It all seemed very promising, Root would take England on and instigate a fresh approach, perhaps a more positive one. However it isn’t what England actually needed. More steel was required to strengthen the batting as was a need for more adaptability when the surface isn’t to the team’s liking. 

Which is exactly what happened in the 2nd Test. The pitch needed a patient approach and England were found wanting. Highlighted by the utter capitulation where England’s two innings lasted just 96.1 overs (one less ball than South Africa first innings) and their combined score produced just 338 runs- the worst total since the 2005 defeat to Australia at Lords. 

The batting was frail and flawed in method but it ultimately stemmed from the moment that Root and the selectors selected his first test squad. It wasn’t the exciting squad that many expected or indeed hoped, in fact it was a real let down and was a stale, boring selection. 

The re-introduction of Gary Ballance which Root insisted on was hopeful at best, he had scored heavily in the Championship for Yorkshire but clearly against the better bowling of Vernon Philander and Morne Morkel the same technical shortcomings that had apparently been fixed still remain from his first two cracks at Test cricket. 

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Whilst that selection was hopeful, the selection of Liam Dawson is quite hard to fathom, he hasn’t looked like a good fit in either test so far. He is a bits and pieces all-rounder and those don’t last very long in Test cricket.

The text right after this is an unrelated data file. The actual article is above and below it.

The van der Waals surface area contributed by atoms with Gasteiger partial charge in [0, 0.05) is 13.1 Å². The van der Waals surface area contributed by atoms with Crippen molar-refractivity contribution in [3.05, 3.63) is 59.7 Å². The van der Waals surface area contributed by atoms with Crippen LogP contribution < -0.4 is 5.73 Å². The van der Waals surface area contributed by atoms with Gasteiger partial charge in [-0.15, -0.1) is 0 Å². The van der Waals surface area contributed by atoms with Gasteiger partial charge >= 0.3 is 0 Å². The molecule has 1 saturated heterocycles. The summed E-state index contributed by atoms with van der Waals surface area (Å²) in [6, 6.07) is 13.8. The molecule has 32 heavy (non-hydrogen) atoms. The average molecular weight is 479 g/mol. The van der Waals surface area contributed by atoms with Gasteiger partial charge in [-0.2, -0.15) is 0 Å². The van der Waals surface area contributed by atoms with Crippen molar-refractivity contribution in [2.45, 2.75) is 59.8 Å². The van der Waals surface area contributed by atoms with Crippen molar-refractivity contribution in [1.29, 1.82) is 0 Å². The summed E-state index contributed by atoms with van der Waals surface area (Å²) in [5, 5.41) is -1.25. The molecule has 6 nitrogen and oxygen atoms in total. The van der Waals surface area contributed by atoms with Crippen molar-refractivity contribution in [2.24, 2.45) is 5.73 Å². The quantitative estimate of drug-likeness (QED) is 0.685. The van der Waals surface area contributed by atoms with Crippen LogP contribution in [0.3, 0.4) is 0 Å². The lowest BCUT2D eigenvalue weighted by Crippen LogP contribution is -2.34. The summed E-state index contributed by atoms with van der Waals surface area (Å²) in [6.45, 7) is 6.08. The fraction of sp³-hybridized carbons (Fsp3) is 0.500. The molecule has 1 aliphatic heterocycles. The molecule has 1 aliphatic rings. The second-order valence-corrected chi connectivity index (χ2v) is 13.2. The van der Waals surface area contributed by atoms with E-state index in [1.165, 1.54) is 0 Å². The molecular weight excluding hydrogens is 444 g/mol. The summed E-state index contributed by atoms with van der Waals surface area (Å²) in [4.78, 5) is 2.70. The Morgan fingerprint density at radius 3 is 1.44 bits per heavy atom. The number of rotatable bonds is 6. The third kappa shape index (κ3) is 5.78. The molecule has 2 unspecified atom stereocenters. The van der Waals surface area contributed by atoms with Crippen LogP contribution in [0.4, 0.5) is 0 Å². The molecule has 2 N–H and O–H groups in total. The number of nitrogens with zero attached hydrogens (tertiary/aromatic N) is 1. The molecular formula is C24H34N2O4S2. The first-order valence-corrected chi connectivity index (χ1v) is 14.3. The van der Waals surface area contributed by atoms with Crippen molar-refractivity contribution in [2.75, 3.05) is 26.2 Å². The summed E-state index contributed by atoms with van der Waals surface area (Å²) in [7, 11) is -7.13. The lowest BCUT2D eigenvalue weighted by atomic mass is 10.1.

From all the talk following his selection, it seemed as though he had been picked as the first choice spinner to take the pressure off of Moeen Ali as the spinner, so the off-spinner can focus on being a batsman at no. 7 who bowls a bit. 

But that as a reason for his selection is weak, Dawson is in the team to bat at no. 8 and offer a few late order runs and provide a solid option with the ball, much like the role Ashley Giles performed for England. 

But Dawson hasn’t really done either, it is not to say that he is a bad cricketer. He performs a good role for Hampshire, however he isn’t Test class and shouldn’t have been picked for either Test. He will be a likely fall guy from the Trent Bridge debacle as the balance of the side is addressed. 

But what his selection has shown was that Root was trying to play things safe and not take a risk with any new debutants like Mason Crane or Mark Stoneman and ultimately it has come to cost him in the end. 

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The win at Lords did mask over a few cracks in the side in the mean time, the failing top 3 barring Cook, and the over reliance on Root was apparent and the defeat at Trent Bridge has just merely made what was quite clear, blindly obvious now. 

The lack of risk with selection initially didn’t suggest a brave new era, it had nodded towards a meek start which has played out. The mistakes in selection is likely to be rectified heading to the Oval where it looks likely England will select Stoneman to replace Dawson. With Keaton Jennings slipping down to no. 3. 

Ballance in a no. 5 could work out too, but nonetheless Root will be hoping the second big selections of his campaign will prove more inspiring than his first attempt.